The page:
Alternative proteins will constitute a quarter of all foods by 2040, says chef survey
13 Jan 2023 --- A GEA-commissioned survey of 1,000 chefs in eleven countries has revealed the confidence of professional cooks in alternative proteins. Forty-three percent believe that the proportion of meals prepared with alternative proteins will reach between 26% and 50% by 2040 and 23% believe alternative proteins could be used more by 2040 than traditional ones.
“Alternative proteins hold the promise of helping feed a growing population using fewer resources. As such, they can play an essential role in making our food system more sustainable and reliable,” says Stefan Klebert, CEO of GEA.
Klebert underscores how working in alternative proteins puts GEA at the center in a “defining moment that will very likely shape the future of nutrition.”
Transition to new foods
The survey, conducted last August, found that 90% of chefs already use meat and dairy alternatives, with one in three using them “to a significant extent,” according to GEA.
Nine out of ten have observed a growing interest in alternatives to conventional proteins. Forty percent of chefs report a high degree of increased demand, as nearly 95% of those surveyed feel that their restaurant patrons will demand more plant-based proteins in the next ten years.
“For cultivated and cell-based proteins, 45% of chefs predict strong growth in demand. In addition, no less than 36% of chefs expect to see a considerable rise in customer demand for insect-based proteins and foods,” according to GEA.
According to GEA, the surveyed chefs confirmed that plant-based products are a “compelling alternative” in quality and price-wise to conventional ones. However, 70% of polled chefs consider quality improvements are “crucial” for the success of novel alternatives.
The reasons to transition to new proteins are environmental concerns (74%), health reasons (74%) and ethical ones (50%).
GEA conducted the survey through 1,002 online interviews with chefs from Brazil, China, Denmark, Germany, India, Israel, the Netherlands, Singapore, South Korea, the UK and the USA.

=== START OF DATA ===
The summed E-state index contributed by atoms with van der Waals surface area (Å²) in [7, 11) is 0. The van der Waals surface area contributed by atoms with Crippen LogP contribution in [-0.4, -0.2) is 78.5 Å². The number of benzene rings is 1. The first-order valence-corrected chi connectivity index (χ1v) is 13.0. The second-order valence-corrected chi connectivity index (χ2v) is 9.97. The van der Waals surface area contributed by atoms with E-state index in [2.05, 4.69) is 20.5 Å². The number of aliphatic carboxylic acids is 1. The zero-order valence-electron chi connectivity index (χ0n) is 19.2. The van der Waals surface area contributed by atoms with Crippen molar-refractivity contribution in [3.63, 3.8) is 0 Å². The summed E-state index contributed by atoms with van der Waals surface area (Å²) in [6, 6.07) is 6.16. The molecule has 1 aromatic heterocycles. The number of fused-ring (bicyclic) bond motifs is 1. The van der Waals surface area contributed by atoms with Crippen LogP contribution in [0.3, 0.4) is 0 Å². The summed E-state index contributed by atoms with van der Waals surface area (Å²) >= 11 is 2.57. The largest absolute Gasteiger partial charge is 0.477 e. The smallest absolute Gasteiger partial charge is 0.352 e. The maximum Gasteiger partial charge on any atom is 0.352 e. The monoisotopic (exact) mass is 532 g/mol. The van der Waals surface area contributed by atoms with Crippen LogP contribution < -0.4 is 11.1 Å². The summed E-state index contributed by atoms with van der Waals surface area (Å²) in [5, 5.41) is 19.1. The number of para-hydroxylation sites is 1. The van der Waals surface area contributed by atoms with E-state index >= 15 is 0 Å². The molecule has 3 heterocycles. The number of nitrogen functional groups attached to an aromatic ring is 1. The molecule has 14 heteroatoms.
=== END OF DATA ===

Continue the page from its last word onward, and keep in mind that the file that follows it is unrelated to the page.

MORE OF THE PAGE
“Our survey findings show that chefs across the globe are very open to alternative proteins. Many are also conscious of the fact that these novel products and ingredients could have a pivotal impact on our future nutrition and want to promote this shift actively,” says Michael Lindberg, CEO of Lindberg International, the pollster company that carried the research for GEA.
Sector in motion
Companies are constantly on the move to improve their alternative proteins and to find new partnerships in the competitive plant-based industry, while start-ups try to secure financing to carry forward their promising innovation.
Just this week, Berlin-based Project Eaden is planning on expanding its “ultra-realistic” plant-based meat technology via an extension to its seed investment round to US$10.8 million. The cash injection will go to boosting research and development of the start-up’s proprietary technology, which produces protein fibers for use in creating meat analogs.
FrieslandCampina Ingredients is harnessing Triplebar Bio’s specialized biotechnology capabilities to develop and scale up the production of cell-based proteins via precision fermentation. The alliance aims to develop innovative alternative protein solutions that improve human health, target infant nutrition and reduce reliance on traditional protein sources.
Earlier this month, Vgarden, a food-tech start-up based in Israel, unveiled vegan tinned tuna made using pea protein.
In other moves, following a successful round of funding, Singapore-based start-up Protenga will receive additional investment in its insect protein technology platform.
By Marc Cervera
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